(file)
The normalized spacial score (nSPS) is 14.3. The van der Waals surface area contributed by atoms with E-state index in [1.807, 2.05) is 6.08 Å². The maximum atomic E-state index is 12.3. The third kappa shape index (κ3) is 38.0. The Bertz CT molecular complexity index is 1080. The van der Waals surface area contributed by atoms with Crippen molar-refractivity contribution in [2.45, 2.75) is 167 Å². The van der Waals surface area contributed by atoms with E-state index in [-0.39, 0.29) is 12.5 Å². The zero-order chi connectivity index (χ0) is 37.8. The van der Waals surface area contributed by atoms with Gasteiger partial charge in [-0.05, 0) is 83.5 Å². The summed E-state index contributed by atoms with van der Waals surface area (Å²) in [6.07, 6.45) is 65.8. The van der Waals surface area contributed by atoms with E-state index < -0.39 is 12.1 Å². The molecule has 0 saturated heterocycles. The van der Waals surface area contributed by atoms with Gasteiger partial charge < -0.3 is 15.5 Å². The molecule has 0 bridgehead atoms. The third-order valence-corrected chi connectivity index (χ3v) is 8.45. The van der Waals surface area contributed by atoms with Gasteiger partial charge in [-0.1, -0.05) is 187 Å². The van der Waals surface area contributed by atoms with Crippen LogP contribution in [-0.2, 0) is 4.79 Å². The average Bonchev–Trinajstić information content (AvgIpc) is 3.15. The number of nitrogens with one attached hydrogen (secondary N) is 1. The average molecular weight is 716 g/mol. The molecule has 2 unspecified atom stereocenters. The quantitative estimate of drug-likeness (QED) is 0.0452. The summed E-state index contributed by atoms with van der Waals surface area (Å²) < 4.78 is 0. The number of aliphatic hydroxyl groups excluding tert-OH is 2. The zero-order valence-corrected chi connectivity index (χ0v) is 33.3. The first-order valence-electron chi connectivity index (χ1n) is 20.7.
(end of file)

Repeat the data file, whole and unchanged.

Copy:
The normalized spacial score (nSPS) is 14.3. The van der Waals surface area contributed by atoms with E-state index in [1.807, 2.05) is 6.08 Å². The maximum atomic E-state index is 12.3. The third kappa shape index (κ3) is 38.0. The Bertz CT molecular complexity index is 1080. The van der Waals surface area contributed by atoms with Crippen molar-refractivity contribution in [2.45, 2.75) is 167 Å². The van der Waals surface area contributed by atoms with E-state index in [-0.39, 0.29) is 12.5 Å². The zero-order chi connectivity index (χ0) is 37.8. The van der Waals surface area contributed by atoms with Gasteiger partial charge in [-0.05, 0) is 83.5 Å². The summed E-state index contributed by atoms with van der Waals surface area (Å²) in [6.07, 6.45) is 65.8. The van der Waals surface area contributed by atoms with E-state index < -0.39 is 12.1 Å². The molecule has 0 saturated heterocycles. The van der Waals surface area contributed by atoms with Gasteiger partial charge < -0.3 is 15.5 Å². The molecule has 0 bridgehead atoms. The third-order valence-corrected chi connectivity index (χ3v) is 8.45. The van der Waals surface area contributed by atoms with Gasteiger partial charge in [-0.1, -0.05) is 187 Å². The van der Waals surface area contributed by atoms with Crippen LogP contribution in [-0.2, 0) is 4.79 Å². The average Bonchev–Trinajstić information content (AvgIpc) is 3.15. The number of nitrogens with one attached hydrogen (secondary N) is 1. The average molecular weight is 716 g/mol. The molecule has 2 unspecified atom stereocenters. The quantitative estimate of drug-likeness (QED) is 0.0452. The summed E-state index contributed by atoms with van der Waals surface area (Å²) < 4.78 is 0. The number of aliphatic hydroxyl groups excluding tert-OH is 2. The zero-order valence-corrected chi connectivity index (χ0v) is 33.3. The first-order valence-electron chi connectivity index (χ1n) is 20.7.